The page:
Florida Man
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Friday, May 24, 2019 - 17:21
Florida Man Punk Rock Theory

- by Mark Hassenfratz

Tropical Depression is the latest release from Charleston noise-punks Florida Man. No, not THAT Florida Man--although it is the perfect soundtrack for Florida residents’ favorite activities, like practicing karate by punting local swans or driving a forklift into a Walmart. Guitarist Andrew Barnes embraces the comparison. “If people hear the music at the same time they hear the band name then it's usually like ‘Yep! That makes a lot of sense.’"

Florida Man is never tied down to the elements of any one particular genre.Their lyrics read like a hardcore record, but Florida Man pushes the genre beyond a minute and a half to two minute anthemic songs. Tropical Depression fuses noise rock, hardcore, and experimental elements that sounds like it was dragged through a gator-infested swamp. Nothing is out of bounds for them, which makes it as exciting to listen to as it was to produce.  “A one-note noise rock riff is as fair game as a weird afrobeat polyrhythm,” said Barnes of their sound. “If it feels right and gives you that tingly feeling when you land on something tight, we just go for it.”

“Dirt” it opens with a shrill, piercing note and erupts into a hardcore riff that would have been right at home on an early Black Flag record. Lead singer Jim O’Connor roars alongside explosive drums about becoming one with the filth he inhabits. The word dirt is repeated over a dozen times, which is atypical of the rest of the tracks on the record. Most songs don’t have a chorus or many refrains, and this repetition helps emphasize the feeling of helplessness and desperation. “Weeded” seamlessly turns a single note repeating, then echoing and distorting into a slow, heavy riff that sounds like early Metallica. Given the constant ring of cymbals, these noise elements fit perfectly.

The intensity and sheer loudness of every track speaks to a sense of anguish on the record. Barnes says that frustration is a hard feeling for the band to ignore. “Even the made-up narratives are definitely informed by the real life hardships of a blue collar lifestyle and the classism issues that go hand-in-hand with working in the service industry in a tourism-based town like Charleston. There's a certain breaking point that lifestyle can push you right up against day in and day out, and I think that snapping point comes out in our music a lot.”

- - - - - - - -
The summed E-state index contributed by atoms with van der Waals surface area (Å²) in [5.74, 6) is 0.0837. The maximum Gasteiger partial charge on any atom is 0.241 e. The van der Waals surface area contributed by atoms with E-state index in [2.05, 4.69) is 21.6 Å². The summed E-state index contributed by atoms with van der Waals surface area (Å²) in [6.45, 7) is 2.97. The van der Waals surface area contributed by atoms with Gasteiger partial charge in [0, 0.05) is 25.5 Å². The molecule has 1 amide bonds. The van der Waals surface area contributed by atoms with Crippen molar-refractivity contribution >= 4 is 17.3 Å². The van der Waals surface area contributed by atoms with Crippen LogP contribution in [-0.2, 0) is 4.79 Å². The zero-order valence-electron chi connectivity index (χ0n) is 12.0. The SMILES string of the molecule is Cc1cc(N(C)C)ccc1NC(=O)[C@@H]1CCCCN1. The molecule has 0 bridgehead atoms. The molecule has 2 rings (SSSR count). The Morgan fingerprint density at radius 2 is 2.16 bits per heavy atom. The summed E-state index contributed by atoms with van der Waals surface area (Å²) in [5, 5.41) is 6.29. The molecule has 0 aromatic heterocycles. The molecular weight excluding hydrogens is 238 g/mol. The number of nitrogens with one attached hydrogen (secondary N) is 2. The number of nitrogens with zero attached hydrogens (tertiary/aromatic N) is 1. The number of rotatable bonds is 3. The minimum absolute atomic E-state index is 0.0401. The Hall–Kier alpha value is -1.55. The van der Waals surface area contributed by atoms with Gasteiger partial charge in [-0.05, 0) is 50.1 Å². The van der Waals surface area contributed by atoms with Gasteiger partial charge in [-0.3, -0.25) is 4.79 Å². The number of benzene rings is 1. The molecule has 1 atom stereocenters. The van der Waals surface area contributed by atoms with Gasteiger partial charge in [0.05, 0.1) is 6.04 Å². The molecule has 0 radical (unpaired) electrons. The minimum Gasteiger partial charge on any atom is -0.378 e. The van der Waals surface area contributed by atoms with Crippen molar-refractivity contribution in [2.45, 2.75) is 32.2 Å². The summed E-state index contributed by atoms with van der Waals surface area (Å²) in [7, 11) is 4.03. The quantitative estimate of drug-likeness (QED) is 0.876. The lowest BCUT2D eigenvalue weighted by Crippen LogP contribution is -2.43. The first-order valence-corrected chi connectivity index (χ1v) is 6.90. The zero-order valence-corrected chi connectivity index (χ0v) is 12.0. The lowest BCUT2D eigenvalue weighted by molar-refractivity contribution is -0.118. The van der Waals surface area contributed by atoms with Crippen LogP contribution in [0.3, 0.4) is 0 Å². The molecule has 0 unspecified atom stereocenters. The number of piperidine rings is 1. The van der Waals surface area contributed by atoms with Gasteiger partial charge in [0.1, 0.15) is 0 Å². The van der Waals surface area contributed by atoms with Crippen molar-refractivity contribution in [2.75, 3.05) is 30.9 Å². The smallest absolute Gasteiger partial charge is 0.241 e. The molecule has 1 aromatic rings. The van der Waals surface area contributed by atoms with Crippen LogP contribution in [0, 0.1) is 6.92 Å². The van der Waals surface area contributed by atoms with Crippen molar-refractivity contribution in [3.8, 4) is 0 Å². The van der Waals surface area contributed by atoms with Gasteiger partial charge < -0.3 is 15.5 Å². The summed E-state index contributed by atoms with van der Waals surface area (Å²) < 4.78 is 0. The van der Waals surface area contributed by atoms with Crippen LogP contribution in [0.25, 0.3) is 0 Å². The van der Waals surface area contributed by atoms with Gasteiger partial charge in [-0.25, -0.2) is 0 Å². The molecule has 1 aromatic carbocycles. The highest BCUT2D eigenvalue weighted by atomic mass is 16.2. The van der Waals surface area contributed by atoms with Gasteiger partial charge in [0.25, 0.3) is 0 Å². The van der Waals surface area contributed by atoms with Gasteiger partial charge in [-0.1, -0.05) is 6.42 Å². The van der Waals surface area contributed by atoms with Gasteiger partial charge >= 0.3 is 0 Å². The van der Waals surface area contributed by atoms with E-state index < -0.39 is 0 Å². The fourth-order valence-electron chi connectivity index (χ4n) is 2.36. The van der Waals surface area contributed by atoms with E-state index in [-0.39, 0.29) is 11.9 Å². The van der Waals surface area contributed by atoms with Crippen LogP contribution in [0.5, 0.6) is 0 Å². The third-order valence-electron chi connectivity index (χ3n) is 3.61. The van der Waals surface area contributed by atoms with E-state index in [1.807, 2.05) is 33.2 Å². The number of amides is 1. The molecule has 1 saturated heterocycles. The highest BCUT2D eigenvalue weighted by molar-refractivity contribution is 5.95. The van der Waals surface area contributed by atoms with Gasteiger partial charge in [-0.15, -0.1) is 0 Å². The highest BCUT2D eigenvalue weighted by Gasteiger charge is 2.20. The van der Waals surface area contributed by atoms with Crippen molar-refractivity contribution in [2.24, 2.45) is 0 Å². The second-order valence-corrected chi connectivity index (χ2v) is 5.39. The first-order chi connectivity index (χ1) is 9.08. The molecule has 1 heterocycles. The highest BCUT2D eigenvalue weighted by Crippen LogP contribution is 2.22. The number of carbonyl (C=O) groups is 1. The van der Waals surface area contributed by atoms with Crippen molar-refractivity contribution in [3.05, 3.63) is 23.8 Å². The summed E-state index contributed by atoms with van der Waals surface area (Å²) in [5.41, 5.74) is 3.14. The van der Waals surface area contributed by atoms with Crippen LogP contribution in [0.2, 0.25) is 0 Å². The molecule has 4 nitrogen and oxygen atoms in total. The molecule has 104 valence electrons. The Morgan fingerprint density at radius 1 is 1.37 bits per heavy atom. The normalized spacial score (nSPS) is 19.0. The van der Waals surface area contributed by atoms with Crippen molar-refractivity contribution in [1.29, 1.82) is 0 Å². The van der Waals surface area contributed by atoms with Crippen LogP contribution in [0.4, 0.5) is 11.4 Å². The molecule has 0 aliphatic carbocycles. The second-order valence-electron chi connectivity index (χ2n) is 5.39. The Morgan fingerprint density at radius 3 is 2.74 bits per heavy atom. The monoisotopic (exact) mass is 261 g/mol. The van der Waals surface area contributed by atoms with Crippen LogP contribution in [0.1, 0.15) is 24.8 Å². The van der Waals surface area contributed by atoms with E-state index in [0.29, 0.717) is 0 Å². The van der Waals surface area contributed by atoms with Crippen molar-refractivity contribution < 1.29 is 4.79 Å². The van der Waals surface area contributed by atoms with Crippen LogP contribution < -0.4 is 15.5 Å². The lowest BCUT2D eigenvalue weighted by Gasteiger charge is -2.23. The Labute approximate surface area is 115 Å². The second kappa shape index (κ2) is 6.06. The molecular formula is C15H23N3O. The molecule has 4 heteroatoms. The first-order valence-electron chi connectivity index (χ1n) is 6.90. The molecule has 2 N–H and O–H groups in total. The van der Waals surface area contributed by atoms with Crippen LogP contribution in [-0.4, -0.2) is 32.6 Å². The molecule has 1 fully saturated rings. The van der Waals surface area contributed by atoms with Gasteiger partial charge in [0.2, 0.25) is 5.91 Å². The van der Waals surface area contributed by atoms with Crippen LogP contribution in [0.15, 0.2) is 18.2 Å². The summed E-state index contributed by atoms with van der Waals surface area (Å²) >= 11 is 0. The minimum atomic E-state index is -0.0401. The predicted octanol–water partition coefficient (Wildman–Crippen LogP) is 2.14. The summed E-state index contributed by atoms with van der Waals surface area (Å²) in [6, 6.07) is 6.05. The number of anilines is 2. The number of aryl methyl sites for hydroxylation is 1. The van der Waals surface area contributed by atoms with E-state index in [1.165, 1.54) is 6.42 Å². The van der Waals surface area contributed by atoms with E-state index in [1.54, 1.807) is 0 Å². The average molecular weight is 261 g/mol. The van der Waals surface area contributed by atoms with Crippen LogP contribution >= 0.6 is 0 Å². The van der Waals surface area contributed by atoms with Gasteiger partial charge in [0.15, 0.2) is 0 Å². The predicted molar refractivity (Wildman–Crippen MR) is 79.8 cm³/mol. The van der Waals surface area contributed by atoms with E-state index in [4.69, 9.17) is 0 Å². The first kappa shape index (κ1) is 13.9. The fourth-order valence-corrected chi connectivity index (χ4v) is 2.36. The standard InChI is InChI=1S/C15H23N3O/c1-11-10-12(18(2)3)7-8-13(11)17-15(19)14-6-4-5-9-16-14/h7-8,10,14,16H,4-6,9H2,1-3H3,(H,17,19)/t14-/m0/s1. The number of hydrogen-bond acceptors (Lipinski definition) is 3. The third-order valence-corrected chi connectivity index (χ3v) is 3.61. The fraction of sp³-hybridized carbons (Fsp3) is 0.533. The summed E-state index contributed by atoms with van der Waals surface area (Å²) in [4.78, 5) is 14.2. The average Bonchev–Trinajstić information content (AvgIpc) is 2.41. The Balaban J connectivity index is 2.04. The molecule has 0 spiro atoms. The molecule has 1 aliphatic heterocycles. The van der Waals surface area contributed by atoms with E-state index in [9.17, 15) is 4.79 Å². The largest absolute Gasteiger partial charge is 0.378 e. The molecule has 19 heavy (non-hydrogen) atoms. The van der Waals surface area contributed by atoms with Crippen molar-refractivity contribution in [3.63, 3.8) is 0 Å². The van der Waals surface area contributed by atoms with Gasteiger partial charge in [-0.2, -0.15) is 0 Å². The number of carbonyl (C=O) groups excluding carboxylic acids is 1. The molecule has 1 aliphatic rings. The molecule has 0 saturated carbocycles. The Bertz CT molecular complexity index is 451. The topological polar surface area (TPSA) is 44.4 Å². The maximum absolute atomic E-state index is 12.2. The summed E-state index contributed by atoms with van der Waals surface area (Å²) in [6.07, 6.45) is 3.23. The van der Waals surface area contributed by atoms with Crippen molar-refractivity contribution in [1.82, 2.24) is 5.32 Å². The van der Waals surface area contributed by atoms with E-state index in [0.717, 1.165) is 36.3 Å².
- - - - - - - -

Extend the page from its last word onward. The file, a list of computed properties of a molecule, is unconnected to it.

“Holy Roller” showcases a sardonic wit and satire that reminds one of the Dead Kennedys. The track opens with a persistent chugging rhythm percussion intro that threatens to run the listener down until it explodes into one of the catchiest riffs on the record. The vocals are noticeably clearer than on the rest of the record, which sharpens the lyrical content. It’s told from the point of view of a preacher addressing his congregation-- I wear this smile/It's fucking pointless/A true con man/That you would kill for. The track ends with an admission of the preacher’s true motives-- Worship Me/Envy Me/Love Me. “Life Insurance” takes a similar tone. A life insurance agent assures a client that they have nothing to worry about--as long as the check clears. Like the Dead Kennedys, they inhabit the villain of the story as they suddenly start describing the grisly details of how they punish clients. Your neck will have to break/Put your head on a stake/You sold your soul/We have control.

Barnes is ecstatic for the future of Florida Man. “We're just stoked to be regularly playing this new batch of songs in a live setting, so we'll be hitting the road a bit trying to spread the good word about the new album throughout the spring and summer and taking up new touring opportunities as they come to us. No plans for writing new material quite just yet, but sometimes the riffs and song ideas just flood out unexpectedly so you never know.”


Tom Dumarey
Tom Dumarey

Lacking the talent to actually play in a band, Tom decided he would write about bands instead. Turns out his writing skills are mediocre at best as well.